- Make financial matters part of everyday conversations. Talk about financial wellbeing in staff meetings and 1-to-1s. Identify financial wellbeing champions amongst your staff and encourage them to share tips.
- Support staff with some of their biggest outgoings by doing these simple things:
- Offering season ticket loans.
- Where possible, setting up salary sacrifice arrangements meaning that people can save through payroll.
- Providing free refreshments in the office.
- Providing free menstrual products in the office.
- Provide financial education and signposting to national and local money advice services.
The charity Mind has tips for managing money and mental health.
Supporting your volunteers goes hand in hand with retaining them. It goes without saying that volunteers who feel supported and have a positive experience are more likely to continue volunteering.
Demonstrate increased awareness of volunteers expenses
The financial impact of volunteering is an increasing concern. In Time Well Spent (2023) 14% of non-volunteers said that the worry that they would lose money was a barrier to volunteering.
To address this you can:
- Consider developing or reviewing your expenses policy. Consider putting into practice these simple things:
- Talk to your volunteers about when they need their expenses reimbursed, considering peaks and troughs in their disposable income.
- Make sure that the process for reimbursing expenses is easy to complete.
- Make clear in every volunteer interaction that there is an expense policy which shows your commitment to volunteers not being out of pocket. Where volunteers don’t claim expenses then ask them proactively if they want to and make it part of regular supervision or support meetings.
- Profile volunteers who share their experience of claiming expenses. By normalising claiming expenses as part of regular volunteering activities, you can minimise any embarrassment volunteers might feel.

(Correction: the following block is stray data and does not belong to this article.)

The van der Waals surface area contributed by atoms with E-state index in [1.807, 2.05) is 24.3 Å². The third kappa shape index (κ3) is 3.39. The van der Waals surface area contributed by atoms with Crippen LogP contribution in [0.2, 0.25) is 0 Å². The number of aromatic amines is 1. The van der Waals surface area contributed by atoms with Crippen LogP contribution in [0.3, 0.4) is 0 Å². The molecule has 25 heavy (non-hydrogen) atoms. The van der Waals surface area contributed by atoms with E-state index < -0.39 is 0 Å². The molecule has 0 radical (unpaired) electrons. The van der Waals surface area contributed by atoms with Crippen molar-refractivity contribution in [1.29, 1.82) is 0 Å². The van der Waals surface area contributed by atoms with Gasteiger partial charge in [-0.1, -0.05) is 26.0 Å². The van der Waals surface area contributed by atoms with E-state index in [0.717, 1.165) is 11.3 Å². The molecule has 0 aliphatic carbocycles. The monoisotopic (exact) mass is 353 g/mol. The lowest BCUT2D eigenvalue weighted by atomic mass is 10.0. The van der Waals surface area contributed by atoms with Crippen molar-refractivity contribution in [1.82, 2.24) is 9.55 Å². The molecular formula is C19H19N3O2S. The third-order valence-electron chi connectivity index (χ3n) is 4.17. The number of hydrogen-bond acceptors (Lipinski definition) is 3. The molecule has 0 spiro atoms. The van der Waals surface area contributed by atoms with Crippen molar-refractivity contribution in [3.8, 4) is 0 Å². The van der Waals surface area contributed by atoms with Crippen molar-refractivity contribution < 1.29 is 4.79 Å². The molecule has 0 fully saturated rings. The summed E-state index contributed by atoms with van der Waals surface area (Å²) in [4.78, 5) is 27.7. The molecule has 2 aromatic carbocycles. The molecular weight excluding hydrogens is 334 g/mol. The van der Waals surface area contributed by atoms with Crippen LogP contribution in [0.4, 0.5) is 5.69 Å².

Read our guidance on paying volunteer expenses.
Actively consider flexible volunteering
Flexibility matters. Volunteers want to be flexible about the way they give their unpaid time. Flexibility can support volunteer wellbeing and allow for a more diverse pool of volunteers. Sometimes flexibility will not be possible but you can consider these idea:
- Continue to ask yourself how you can make volunteering more flexible.
- Can a role be done online?
- Do we really need a regular time commitment?
- Can we provide more structured breaks, sabbaticals and opportunities for people to step away and step back?.
- Share case studies of volunteers who share their experience of flexibility. This can help embed a culture where flexibility is valued and supported.
Maintain a positive volunteering experience
There are lots of ways you can help to ensure your volunteers have a positive experience. You can:
- Make time for one-to-one meetings and supervision. This will provide volunteers with the opportunity to talk through what they have been doing and raise any concerns they have as and when they arise.
- Encourage feedback. This will allow you to learn what is working well and where things can be improved.
- Give space for volunteers to get to know each other and offer peer support. This might be through group sessions, a buddying system or an online space.
Read our guidance on supporting and managing volunteers